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Friends of Ecusta Trail president responds to 'misinformation' in Transylvania County

EDITOR’S NOTE: Mark B. Tooley, president of Friends of the Ecusta Trail and a Transylvania County resident, wrote this response to comments made at a recent meeting of the Transylvania County Board of Commissioners. The column first appeared in the Transylvania Times.


At the February 27 meeting of the Transylvania County Board of Commissioners some of the commissioners made comments regarding the Ecusta Trail, many of which need clarification. Two of the commissioners are against the Ecusta Trail for personal reasons and have stated that position during public meetings. In order to set the record straight and to finally put an end to the misinformation that exists around the rail line and the Ecusta Trail, I submit the following responses to their comments based on the known facts.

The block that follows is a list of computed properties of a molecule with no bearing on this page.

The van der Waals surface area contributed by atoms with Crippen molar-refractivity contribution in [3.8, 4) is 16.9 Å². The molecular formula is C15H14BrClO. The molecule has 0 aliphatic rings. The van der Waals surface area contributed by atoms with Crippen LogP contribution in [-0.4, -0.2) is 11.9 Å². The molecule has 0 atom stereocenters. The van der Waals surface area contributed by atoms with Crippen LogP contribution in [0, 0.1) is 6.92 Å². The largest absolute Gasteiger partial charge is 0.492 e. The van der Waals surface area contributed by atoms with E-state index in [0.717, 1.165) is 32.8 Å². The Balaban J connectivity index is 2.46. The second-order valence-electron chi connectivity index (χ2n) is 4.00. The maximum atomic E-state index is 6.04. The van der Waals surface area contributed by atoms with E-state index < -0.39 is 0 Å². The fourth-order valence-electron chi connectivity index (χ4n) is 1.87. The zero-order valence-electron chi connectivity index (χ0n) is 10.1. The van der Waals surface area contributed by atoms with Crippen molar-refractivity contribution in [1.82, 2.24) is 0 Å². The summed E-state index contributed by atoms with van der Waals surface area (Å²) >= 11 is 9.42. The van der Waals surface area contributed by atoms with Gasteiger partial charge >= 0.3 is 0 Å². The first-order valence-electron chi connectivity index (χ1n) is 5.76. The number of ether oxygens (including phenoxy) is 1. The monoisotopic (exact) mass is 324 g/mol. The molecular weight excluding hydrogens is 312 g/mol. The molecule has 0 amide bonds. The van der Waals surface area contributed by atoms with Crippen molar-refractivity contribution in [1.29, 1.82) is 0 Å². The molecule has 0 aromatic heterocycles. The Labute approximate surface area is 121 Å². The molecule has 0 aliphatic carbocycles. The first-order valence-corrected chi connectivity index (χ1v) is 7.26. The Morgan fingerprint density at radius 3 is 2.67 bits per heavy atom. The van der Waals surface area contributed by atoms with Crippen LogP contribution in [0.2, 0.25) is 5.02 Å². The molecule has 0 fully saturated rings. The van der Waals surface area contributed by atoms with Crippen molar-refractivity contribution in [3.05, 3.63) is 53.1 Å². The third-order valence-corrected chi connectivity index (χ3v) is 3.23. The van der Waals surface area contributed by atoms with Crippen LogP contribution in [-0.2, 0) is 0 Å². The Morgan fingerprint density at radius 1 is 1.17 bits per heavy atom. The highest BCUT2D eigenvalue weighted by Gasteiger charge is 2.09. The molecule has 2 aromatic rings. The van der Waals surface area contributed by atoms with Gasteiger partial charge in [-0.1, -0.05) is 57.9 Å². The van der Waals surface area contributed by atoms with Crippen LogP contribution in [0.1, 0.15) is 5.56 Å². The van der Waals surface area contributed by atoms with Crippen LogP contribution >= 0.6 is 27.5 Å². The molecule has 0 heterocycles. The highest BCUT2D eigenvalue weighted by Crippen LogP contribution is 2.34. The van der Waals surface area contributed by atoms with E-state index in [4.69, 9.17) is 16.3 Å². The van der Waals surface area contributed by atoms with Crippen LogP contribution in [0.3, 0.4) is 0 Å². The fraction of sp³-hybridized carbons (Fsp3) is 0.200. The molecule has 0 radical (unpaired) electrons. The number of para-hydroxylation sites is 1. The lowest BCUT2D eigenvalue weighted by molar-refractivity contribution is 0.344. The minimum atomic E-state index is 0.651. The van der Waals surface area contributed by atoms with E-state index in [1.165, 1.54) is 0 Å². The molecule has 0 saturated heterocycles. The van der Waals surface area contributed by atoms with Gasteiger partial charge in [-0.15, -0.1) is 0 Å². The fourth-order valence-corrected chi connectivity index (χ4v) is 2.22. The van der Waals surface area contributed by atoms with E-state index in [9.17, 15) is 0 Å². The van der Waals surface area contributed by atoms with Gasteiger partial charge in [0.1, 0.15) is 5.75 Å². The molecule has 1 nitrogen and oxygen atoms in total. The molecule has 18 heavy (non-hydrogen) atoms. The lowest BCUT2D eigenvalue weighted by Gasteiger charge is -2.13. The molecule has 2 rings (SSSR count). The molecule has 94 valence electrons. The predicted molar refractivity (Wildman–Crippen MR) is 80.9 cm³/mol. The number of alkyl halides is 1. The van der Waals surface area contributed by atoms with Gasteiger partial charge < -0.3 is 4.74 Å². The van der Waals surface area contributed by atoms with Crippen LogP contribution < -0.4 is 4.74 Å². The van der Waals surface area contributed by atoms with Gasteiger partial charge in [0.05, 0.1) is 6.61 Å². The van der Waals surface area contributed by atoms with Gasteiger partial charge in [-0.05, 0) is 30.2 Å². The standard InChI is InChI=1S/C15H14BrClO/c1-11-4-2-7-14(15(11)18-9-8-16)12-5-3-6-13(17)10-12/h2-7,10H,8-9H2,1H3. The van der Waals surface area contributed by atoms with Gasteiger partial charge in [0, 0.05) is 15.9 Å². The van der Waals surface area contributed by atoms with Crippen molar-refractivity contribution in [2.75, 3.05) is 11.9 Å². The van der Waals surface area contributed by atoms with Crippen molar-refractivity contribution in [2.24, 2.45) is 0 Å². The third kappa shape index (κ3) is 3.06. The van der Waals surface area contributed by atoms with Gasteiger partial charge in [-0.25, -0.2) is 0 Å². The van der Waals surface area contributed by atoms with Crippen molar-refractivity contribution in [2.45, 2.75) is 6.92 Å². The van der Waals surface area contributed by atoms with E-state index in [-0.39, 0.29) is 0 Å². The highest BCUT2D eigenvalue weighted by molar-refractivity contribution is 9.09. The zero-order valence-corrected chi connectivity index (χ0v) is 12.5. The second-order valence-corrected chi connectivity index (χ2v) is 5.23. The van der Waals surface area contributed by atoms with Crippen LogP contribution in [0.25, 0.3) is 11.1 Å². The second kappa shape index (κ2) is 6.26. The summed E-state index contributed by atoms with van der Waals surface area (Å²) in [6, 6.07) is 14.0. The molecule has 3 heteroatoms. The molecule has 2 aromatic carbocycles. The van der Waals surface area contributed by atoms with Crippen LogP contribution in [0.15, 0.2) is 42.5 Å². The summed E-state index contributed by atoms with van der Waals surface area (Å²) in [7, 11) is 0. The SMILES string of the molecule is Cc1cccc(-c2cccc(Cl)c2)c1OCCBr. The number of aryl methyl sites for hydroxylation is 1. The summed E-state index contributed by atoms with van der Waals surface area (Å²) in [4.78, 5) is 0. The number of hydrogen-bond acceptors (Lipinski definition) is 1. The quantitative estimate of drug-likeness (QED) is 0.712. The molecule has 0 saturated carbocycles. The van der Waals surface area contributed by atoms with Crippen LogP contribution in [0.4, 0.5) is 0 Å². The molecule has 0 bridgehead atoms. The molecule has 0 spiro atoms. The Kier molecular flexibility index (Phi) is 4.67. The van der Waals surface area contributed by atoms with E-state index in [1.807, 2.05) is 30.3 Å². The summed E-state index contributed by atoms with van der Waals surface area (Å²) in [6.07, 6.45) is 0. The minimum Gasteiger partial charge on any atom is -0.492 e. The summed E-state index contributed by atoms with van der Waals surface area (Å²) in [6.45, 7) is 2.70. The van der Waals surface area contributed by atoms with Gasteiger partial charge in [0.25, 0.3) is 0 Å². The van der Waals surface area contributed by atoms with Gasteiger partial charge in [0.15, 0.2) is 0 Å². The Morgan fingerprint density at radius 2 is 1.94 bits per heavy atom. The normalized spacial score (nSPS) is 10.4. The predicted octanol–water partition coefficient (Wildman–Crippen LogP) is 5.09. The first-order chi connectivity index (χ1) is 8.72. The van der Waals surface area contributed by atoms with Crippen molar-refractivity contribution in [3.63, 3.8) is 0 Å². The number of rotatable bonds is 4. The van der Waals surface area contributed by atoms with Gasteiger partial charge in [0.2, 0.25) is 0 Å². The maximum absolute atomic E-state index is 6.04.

Fact - The railroad corridor was “railbanked” with the Federal Surface Transportation Board prior to the sale from Blue Ridge Southern Railroad to Ecusta Rails2Trail LLC. Railbanking was established in 1983 as an amendment to Section 8(d) of the National Trails System Act as a way to preserve thousands of miles of rail corridor that might otherwise have been abandoned. It allows for a voluntary agreement between a railroad company and a trail sponsor (such as Ecusta Rails2Trail, LLC) to use an out-of-service rail corridor as a trail until a railroad might need the corridor again for rail service. It prevents the railroad corridor from being abandoned and preserves the corridor for future railroad use.

Comment - The railroad never owned the property.